There are over 700,000 children under five in military families who are separated from their father or mother. As a former U.S. Marine myself, my heart goes out to all of them. Here are some great resources you and your wife can use to get the support you need. And because I know many military dads will be reading this column, I’m also including some tips on staying in touch with the kids and maintaining relationships while away. [Read more...]

Military spouse of the year: And the winner is…. a dad!

A stay-at-home father of two has just received one of the highest civilian honors we can give: the 2012 Military Spouse of the Year from Military Spouse magazine. Jeremy Hilton, whose wife is in the Air Force, is the first man to ever receive the award.

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Dads in the Military: Bonding before Birth

I’m in the military and I’m going to be sent overseas for at least a year. The problem is that my wife is pregnant and due to deliver right about the time I’m supposed to ship out. I can probably finagle things so that I’ll be here for the birth of our child, but the year abroad is unavoidable. What kinds of things can I do to try and bond with our infant early on, before I am deployed overseas? Equally important, are there things I can do to try and maintain a bond with such a young baby while I’m away?

What terrible timing. Try to spend every second you can with your baby as you possibly can before you have to ship out. You don’t need to plan any special activities with newborns-holding, changing, bottle-feeding (either formula or breast milk), reading to her, taking her out for walks, etc–the most mundane and basic stuff but that’s what relationships are based on.
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The Army? You Want to Join the Army?

Dear Mr. Dad: My 18-year old son wants to join the Army, but neither my wife nor I want him to enlist. How do we communicate that without sounding like we want to control his life? Is it wrong to tell him we think he’s making a big mistake?

A: First, my congratulations to your son: wanting to join the military shows courage, responsibility, and a desire to do good and protect others (although, as someone who enlisted in the Marine Corps at 17, I’d have to question his choice of the Army). Second, understand that at 18, your son is a legal adult. If he’d have wanted to, he could have signed on the dotted line, packed his bags, and asked you for a ride to the airport. The fact that he raised the issue at all is huge. It means he’s really thinking things through and that he respects your opinion.

Before you say anything to your son one way or the other, consider these two things: 1) Why he wants to join in the first place, and 2) Why you’re against it.

People join the military for a variety of reasons, including the enlistment and reenlistment bonuses (which can be in the 10s of thousands), getting a job, getting an education, having a chance to travel the world, and the amazing benefits available to veterans. You can familiarize yourself with some of these benefits at military.com/benefits.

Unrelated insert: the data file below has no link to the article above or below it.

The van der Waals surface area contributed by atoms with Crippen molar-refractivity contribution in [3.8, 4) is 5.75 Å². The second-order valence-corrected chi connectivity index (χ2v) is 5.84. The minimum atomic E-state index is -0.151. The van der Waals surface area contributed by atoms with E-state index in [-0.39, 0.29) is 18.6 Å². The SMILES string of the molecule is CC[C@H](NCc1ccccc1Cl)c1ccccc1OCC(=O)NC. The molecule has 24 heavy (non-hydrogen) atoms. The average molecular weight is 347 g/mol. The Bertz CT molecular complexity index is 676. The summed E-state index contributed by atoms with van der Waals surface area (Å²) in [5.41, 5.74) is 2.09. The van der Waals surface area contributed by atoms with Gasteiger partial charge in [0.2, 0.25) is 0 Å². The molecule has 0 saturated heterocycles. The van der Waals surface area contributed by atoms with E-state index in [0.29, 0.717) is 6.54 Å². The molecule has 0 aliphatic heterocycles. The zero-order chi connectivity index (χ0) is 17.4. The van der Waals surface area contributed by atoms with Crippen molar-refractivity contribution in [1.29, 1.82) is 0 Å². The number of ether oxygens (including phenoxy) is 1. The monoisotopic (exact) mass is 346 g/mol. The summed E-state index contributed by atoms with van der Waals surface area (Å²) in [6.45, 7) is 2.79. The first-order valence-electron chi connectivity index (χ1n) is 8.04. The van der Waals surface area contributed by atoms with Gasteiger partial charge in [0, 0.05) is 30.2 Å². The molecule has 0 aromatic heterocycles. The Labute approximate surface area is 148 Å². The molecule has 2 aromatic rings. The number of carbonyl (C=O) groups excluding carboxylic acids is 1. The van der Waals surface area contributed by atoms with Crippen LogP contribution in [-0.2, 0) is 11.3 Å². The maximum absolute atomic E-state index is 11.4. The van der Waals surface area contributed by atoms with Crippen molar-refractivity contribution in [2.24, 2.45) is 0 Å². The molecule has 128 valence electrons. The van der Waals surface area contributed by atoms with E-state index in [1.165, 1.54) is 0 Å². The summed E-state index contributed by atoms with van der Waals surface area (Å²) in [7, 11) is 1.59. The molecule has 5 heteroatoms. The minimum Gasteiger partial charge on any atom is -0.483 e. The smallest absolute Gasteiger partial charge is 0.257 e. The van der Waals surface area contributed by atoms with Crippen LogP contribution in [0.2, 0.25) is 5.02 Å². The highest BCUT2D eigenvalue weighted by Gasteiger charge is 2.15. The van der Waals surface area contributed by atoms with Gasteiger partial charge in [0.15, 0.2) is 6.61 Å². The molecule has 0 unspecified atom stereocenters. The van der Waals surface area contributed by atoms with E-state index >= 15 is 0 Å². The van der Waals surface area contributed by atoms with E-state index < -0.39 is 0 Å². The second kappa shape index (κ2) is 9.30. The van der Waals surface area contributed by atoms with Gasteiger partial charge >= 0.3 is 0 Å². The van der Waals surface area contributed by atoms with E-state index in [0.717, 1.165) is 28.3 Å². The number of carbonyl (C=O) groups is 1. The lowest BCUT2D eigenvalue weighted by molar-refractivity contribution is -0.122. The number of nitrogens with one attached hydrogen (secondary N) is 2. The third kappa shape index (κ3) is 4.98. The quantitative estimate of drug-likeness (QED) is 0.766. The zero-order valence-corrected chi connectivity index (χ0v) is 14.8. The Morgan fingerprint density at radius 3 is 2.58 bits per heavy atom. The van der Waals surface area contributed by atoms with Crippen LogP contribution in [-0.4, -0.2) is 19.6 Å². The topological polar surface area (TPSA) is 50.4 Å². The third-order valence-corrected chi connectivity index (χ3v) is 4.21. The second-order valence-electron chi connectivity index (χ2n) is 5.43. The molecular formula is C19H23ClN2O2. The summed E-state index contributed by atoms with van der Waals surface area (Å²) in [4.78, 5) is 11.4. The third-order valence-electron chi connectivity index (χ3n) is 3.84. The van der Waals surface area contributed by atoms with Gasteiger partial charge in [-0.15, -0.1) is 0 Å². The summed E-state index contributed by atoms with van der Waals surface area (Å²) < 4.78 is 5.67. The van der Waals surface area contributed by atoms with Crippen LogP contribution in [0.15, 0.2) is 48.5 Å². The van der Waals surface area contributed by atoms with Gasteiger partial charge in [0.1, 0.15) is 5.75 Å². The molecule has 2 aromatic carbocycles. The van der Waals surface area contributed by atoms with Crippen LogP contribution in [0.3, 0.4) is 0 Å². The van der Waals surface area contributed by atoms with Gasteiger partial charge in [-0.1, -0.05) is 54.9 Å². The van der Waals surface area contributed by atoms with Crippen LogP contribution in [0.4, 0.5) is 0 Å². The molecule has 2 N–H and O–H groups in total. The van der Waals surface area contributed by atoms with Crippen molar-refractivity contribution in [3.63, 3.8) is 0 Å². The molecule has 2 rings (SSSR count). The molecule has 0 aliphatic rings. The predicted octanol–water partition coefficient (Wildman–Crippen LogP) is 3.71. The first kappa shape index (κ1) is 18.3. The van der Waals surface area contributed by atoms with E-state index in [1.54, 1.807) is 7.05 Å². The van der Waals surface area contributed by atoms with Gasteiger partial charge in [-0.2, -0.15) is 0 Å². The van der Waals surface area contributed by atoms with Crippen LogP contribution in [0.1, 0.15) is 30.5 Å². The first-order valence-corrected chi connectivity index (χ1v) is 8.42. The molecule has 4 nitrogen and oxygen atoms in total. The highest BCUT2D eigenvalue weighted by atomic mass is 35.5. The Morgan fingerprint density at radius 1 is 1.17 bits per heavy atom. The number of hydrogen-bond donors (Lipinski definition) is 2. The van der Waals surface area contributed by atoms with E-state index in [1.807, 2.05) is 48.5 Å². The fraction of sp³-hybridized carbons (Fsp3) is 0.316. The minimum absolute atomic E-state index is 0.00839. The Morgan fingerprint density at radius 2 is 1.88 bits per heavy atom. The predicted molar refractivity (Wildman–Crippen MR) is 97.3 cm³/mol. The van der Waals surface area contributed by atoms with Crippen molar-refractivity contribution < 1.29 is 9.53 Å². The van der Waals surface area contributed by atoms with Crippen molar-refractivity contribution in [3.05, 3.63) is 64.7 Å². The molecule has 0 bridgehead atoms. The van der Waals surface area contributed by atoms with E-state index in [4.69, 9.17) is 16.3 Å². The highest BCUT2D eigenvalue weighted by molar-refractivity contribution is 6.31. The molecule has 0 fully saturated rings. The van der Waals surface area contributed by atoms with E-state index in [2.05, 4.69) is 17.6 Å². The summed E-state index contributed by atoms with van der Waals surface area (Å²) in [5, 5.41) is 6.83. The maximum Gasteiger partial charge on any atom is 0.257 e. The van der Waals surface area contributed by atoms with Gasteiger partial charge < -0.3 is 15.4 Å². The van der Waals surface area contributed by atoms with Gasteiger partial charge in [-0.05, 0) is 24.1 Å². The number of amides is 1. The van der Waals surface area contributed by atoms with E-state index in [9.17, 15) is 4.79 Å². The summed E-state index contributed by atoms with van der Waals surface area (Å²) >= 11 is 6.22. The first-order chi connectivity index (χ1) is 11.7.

The best way to find out your son’s motivations is to ask. So sit down with him and talk about the issues. And by “talk,” I really mean “listen.” Don’t hog the conversation and don’t try to force your viewpoint on him. If you come across as judgmental, you’ll be giving him yet another reason to enlist: to get away from his controlling parents.

Since your son hasn’t made his final decision, I suggest that you, your wife, and your son go visit a local recruiter. They’re generally very open to including parents in the process. At the very least, this will show your son that you respect his decisions and that you’re concerned that he make the best choices. If he hasn’t already seen a recruiter, this meeting will give all of you a chance to find out what positions (called MOS—military occupation specialty) your son is qualified for. Not everyone has to be a grunt (an infantryman). Speaking with a recruiter can also help your son clarify his goals and give you some insight into what’s driving his desires.

Now, to your issues. As parents, we all want to protect our children from danger, and there aren’t many jobs in the world where your son could be more in harm’s way than the service, particularly these days. In addition, you may have some strong issues with the military. But your natural instinct to protect your son (or to express your political views) isn’t a good enough reason to try to change his mind.. Again, he’s an adult and harsh criticism could very well drive him even further away than boot camp.

If at all possible, find some support for yourself. Talk with family members or friends whose children have served. Try to get both sides of the story—some parents who were unhappy about the decision and some who supported their child’s choice.

But at the end of the day, the most important thing you can do is support your son. Sure, tell him you’re afraid for his safety—he is too. But also tell him how proud you are.